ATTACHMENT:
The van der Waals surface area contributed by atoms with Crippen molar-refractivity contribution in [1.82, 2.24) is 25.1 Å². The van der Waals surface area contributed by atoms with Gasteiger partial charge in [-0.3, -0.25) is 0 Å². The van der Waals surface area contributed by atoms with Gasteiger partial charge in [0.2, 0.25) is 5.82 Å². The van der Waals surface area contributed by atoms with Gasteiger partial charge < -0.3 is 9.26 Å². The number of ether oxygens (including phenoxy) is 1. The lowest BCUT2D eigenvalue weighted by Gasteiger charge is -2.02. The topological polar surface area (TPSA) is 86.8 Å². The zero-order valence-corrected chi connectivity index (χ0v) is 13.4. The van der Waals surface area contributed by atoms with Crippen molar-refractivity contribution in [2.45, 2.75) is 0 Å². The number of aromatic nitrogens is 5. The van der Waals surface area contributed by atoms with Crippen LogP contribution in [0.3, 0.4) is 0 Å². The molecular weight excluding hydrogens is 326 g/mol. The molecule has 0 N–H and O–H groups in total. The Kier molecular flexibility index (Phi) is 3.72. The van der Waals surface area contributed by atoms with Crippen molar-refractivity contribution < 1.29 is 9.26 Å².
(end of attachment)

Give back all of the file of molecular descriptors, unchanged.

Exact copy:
The van der Waals surface area contributed by atoms with Crippen molar-refractivity contribution in [1.82, 2.24) is 25.1 Å². The van der Waals surface area contributed by atoms with Gasteiger partial charge in [-0.3, -0.25) is 0 Å². The van der Waals surface area contributed by atoms with Gasteiger partial charge in [0.2, 0.25) is 5.82 Å². The van der Waals surface area contributed by atoms with Gasteiger partial charge < -0.3 is 9.26 Å². The number of ether oxygens (including phenoxy) is 1. The lowest BCUT2D eigenvalue weighted by Gasteiger charge is -2.02. The topological polar surface area (TPSA) is 86.8 Å². The zero-order valence-corrected chi connectivity index (χ0v) is 13.4. The van der Waals surface area contributed by atoms with Crippen molar-refractivity contribution in [2.45, 2.75) is 0 Å². The number of aromatic nitrogens is 5. The van der Waals surface area contributed by atoms with Crippen LogP contribution in [0.3, 0.4) is 0 Å². The molecular weight excluding hydrogens is 326 g/mol. The molecule has 0 N–H and O–H groups in total. The Kier molecular flexibility index (Phi) is 3.72. The van der Waals surface area contributed by atoms with Crippen molar-refractivity contribution < 1.29 is 9.26 Å².